Making Pass-Fail Decisions

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  • 00:00 Your Students
  • 0:37 Passing Students
  • 1:04 Failing Students
  • 1:31 Borderline Students
  • 3:19 Lesson Summary
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Lesson Transcript
Instructor: Yuanxin (Amy) Yang Alcocer

Amy has a master's degree in secondary education and has taught math at a public charter high school.

Watch this video lesson to learn how you can make pass or fail decisions for your students. Learn what criteria to follow to decide whether a student should pass your class.

Your Students

As a teacher, you will have a class full of students. You will have some students that do well and some other students that don't seem to understand the material at all. Some students will answer all their test questions correctly, while others seem to get most of the test questions wrong. Some students always turn in their homework, and others always have an excuse for not having their homework done. In some cases, it is very easy to see which students should fail and which ones should pass. But in others, it is not as clear cut. In this lesson, we will talk about all of these situations.

Passing Students

First, a student that is clearly passing is a student that does all of her homework and performs well on tests. To pass means to go to the next level. A student that has passed your class is ready to move on to the next class. You have no reservations about passing this student because in talking with her, you can tell that she has a good understanding of the material she has learned in your class. She is consistent with her test scores and with her homework performance.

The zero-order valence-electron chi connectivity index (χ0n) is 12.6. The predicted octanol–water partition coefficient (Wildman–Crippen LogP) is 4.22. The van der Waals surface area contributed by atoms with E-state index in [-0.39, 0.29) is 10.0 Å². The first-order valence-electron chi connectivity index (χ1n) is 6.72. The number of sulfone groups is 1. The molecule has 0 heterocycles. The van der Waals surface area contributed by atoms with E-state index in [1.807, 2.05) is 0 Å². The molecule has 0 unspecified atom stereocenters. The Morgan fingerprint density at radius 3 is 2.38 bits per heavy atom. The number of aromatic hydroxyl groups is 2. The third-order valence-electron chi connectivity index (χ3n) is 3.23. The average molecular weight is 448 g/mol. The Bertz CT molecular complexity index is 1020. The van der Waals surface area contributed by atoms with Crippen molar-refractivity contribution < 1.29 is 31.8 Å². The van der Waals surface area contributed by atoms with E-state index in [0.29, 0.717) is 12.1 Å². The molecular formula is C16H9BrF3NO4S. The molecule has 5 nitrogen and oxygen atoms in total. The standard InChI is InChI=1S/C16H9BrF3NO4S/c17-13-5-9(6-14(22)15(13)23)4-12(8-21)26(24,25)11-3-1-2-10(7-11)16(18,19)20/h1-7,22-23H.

Failing Students

A failing student, on the other hand, rarely turns in her homework. To fail means not achieving a goal. A student who fails needs to repeat your class again. It means that she did not get a good understanding of the lessons taught in your class. This student performs very poorly on tests, and you can tell that this student does not understand what you have taught her because when you talk to her about the class material, it is clear that she does not grasp the material at all.

Borderline Students

When you can tell clearly whether a student is passing or failing, it becomes easy to assign a pass or fail grade to them. But when a student is borderline, it becomes a bit more difficult to assign a pass or fail grade.

For example, you might have a student that struggles on tests, but when you talk to him, he is able to answer all your questions correctly. On paper, this student shows that he is not going to pass, but in person, you believe that he knows the material. What do you do? What about those students that just miss the pass mark by one point or two? You see them working hard on the tests, and you see that they do their homework every time. You see that when they do their homework, they really work out all the problems, and you can see their written down work. Should you pass this student or not?

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